sun 21/07/2024

Les Arts Florissants, Union Chapel | reviews, news & interviews

Les Arts Florissants, Union Chapel

Les Arts Florissants, Union Chapel

Agony and ecstasy wrestle for the listener's emotions in this performance of Monteverdi's madrigals

Les Arts Florissants take their turn at the full MonteverdiMarie-Emmanuelle Bretel

“They should have trance nights here,” I heard a young man say to his girlfriend as we entered the domed, craggy splendour of Islington’s Union Chapel. Still a working church, this Victorian Gothic monster is an architectural Escher fantasy of arches and angles, its octagonal layout concealing as much as it reveals on first glance.

Add a central stage where you might expect the altar, glowing red under the lights, to a programme of some of Monteverdi’s most erotic madrigals, and it didn’t take a degree in semiotics to realise what was going on. With sacred and secular rubbing up against one another with blatant, teenage determination, it was left to Les Arts Florissants to provide a suitable soundtrack to the encounter.

The beginning of a two-year project to perform all of Monteverdi’s madrigals (too bad I Fagiolini got in first with the title The Full Monteverdi), the concert saw the group reduced to just six singers. While the chamber intimacy of the music was duly honoured in the single voices, it was hard not to feel that the earthy informality of the works was sacrificed in this space. In an acoustic which blotted all of director Paul Agnew’s (pictured below) speech into incomprehension (I still have no idea what the encore was) words were lost, and with them just some of the ideas trapped in the amber of Monteverdi’s glowing settings. The emotions, however, that even Tasso and Strozzi couldn’t fully articulate, were crisp.

For prolonged and endlessly deferred gratification Monteverdi surpasses all his predecessorsAlthough we would build to rather more worldly heights in Monteverdi’s complete First Book of Madrigals, for five voices, it was with the austere beauty of the composer’s "Lapidabant Stephanum" that we opened. Incongruous among all the ardour and overwrought angst, this meditation on the death of St Stephen (by stoning, we are not allowed to forget) is music flayed to its core, harmonic sinews flexed and stretched to their limit before us. Exposing the control of the ensemble, this exercise in vocal purity and conviction laid down a marker against which each subsequent work, whether an affected courtly love conceit or pastoral romance, was measured.

Love was sought, spurned, celebrated in all manner of miniatures as the programme moved from the music of Monteverdi’s predecessors and his own teenage works (he published the First Book of Madrigals at a precocious 15 years old) to his great cycle. Most interesting were the three different settings – four, including encore – of the poems Ardo, si, ma non t’amo and Ardi o gela a tua voglia.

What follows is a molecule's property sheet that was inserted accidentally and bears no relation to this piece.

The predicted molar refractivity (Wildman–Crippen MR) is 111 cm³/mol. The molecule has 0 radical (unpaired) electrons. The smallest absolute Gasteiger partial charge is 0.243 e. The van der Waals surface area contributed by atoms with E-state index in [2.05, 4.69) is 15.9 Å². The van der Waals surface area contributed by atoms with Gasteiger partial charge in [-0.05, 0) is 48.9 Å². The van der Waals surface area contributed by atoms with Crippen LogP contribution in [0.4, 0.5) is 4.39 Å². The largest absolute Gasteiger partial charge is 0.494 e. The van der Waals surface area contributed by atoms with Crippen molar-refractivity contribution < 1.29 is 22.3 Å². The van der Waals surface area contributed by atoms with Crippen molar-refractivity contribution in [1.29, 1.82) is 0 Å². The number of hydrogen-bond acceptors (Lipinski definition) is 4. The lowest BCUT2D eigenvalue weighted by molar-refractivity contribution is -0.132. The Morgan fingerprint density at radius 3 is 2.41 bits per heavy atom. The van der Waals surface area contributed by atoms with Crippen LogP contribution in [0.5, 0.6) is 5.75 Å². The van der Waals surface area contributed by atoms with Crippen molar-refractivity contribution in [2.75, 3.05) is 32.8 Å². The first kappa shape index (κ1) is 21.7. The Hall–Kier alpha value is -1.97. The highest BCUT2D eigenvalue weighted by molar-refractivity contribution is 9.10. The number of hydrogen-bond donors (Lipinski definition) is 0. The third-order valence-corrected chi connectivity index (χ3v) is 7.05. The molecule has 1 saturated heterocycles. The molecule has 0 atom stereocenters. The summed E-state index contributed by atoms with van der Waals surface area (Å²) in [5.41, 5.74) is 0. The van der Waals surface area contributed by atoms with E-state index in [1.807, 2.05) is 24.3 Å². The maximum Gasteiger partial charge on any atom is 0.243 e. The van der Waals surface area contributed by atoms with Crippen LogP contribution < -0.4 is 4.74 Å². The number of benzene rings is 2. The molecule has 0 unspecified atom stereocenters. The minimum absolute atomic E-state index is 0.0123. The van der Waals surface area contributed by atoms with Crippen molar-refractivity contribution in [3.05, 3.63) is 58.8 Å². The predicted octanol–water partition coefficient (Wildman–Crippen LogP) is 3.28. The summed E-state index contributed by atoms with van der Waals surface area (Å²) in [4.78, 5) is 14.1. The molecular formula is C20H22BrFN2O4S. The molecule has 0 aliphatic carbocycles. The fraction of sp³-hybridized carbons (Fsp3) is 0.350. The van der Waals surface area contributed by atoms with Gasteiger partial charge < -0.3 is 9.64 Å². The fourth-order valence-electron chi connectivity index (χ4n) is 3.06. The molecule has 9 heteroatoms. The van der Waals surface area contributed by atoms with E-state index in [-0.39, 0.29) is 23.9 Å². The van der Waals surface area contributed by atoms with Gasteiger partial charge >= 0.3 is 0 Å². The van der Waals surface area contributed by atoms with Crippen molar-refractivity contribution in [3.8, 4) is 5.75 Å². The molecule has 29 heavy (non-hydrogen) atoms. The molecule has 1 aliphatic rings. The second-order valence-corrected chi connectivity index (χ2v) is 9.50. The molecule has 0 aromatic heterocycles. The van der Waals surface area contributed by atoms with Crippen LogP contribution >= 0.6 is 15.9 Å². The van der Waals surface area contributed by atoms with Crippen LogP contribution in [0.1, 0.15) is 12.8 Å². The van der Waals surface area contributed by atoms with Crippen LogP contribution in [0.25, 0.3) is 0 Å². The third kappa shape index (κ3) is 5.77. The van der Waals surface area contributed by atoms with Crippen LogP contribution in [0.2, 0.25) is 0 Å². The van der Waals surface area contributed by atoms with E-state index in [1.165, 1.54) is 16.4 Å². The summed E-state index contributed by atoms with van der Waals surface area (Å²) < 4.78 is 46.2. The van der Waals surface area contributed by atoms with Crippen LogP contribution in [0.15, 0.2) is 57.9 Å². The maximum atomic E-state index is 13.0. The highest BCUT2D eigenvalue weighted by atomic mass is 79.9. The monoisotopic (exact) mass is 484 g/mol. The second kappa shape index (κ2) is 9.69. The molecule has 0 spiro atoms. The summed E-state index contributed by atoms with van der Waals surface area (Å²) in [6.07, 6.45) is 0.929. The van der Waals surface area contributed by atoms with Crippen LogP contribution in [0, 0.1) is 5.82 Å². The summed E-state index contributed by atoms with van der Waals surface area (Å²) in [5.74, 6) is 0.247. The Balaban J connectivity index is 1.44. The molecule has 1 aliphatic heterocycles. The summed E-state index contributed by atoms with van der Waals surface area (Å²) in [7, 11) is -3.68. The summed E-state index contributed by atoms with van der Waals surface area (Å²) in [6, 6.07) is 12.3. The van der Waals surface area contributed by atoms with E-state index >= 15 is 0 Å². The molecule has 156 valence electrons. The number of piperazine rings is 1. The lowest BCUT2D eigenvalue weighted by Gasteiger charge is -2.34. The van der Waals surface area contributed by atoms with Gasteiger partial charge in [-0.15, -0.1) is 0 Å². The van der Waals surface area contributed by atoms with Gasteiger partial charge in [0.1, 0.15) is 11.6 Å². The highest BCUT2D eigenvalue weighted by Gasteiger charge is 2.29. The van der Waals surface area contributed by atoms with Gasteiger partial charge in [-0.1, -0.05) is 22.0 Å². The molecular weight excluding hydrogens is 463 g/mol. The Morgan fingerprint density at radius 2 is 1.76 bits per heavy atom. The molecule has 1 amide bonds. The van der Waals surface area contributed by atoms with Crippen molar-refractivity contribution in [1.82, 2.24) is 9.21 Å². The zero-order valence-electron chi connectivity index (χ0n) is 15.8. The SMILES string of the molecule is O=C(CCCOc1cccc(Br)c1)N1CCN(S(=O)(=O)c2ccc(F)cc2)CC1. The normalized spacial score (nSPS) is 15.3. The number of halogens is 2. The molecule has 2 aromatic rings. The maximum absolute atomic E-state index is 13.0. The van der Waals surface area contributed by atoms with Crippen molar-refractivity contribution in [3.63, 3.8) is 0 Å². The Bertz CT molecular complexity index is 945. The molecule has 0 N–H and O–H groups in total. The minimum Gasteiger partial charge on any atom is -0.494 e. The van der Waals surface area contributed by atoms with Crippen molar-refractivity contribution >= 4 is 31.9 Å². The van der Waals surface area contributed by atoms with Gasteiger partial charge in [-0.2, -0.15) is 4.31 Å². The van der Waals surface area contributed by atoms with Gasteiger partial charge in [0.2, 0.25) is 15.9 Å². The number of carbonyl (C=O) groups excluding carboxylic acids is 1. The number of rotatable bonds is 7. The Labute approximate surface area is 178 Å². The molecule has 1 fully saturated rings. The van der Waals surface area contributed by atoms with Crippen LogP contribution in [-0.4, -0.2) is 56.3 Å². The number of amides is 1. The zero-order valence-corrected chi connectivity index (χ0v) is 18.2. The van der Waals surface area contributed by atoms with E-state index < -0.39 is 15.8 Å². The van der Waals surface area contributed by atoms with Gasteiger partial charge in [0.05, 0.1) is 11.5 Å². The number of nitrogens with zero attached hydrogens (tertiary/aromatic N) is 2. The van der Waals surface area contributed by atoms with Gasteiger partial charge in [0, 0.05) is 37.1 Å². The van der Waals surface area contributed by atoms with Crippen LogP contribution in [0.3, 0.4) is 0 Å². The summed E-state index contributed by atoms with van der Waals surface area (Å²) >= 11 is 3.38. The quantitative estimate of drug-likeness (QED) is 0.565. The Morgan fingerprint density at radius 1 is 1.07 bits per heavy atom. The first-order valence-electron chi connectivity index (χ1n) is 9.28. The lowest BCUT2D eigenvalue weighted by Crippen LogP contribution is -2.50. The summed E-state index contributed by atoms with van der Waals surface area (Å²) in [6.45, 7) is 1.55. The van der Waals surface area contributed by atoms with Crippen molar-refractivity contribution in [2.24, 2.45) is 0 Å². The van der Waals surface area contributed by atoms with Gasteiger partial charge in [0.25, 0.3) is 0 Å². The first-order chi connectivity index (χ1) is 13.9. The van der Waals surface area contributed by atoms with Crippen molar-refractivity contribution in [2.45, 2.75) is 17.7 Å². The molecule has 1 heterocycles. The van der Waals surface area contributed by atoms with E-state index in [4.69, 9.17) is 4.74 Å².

Although “I burn, yes, but do not love you” sounds like the aftermath of a particularly unfortunate romantic encounter, Guarini’s plaint by a bruised lover makes vivid listening in the settings of Orazio Vecchi and Marc’Antonio Ingegneri, and of course Monteverdi himself. Dominated by the squabbling, wrestling imitations of the two soprano parts (sung by Miriam Allen and the exquisite Hannah Morrison) Vecchi’s tempestuous approach finds more contemplative foil in Ingegneri’s music, but for prolonged and endlessly deferred gratification it is Monteverdi’s take on the text – the climax of the First Book – that surpasses both.

For poise and complete authority over the material it would be hard to imagine a more accomplished group. Nothing in their style is overdone, and if the result arguably sounds more calculated than the likes of I Fagiolini it also allows the listener more space to get in amongst Monteverdi’s episodes and make them their own. While tuning was dazzlingly, ear-achingly spot on, scrubbing the indecent writhings of the composer’s modulations till they come up naked and raw-clean, balance was a bit of an issue. Mezzo Marie Gautrot didn’t seem to be having the best of nights, smudged beneath the sopranos during the women’s voices numbers, and failing to make her mark within the full ensemble, but Agnew together with Sean Clayton and bass Lisandro Abadie drove the music dramatically, ever sensitive to the dance rhythms sublimated in the music.

While not a space I’d have chosen, there’s no denying that the Union Chapel added a certain frisson to the evening that no concert hall could have produced. Framed in the dark arches of the church, love songs giving way to gorgeous melodic arabesques of grief, the result was a meditation, a musical communion that took us all somewhere the composer couldn’t have intended. I hope the young man gets his trance evening, but I think for many of us that atmospheric, pulsing musical energy found itself a different beat last night, leaving us every bit as high and blissed out.


The encore was a Vecchi madrigal which Agnew had enearthed from the Bibliotheque Nationale. The piece was sung twice in a row to fascinating effect. For more on this see:

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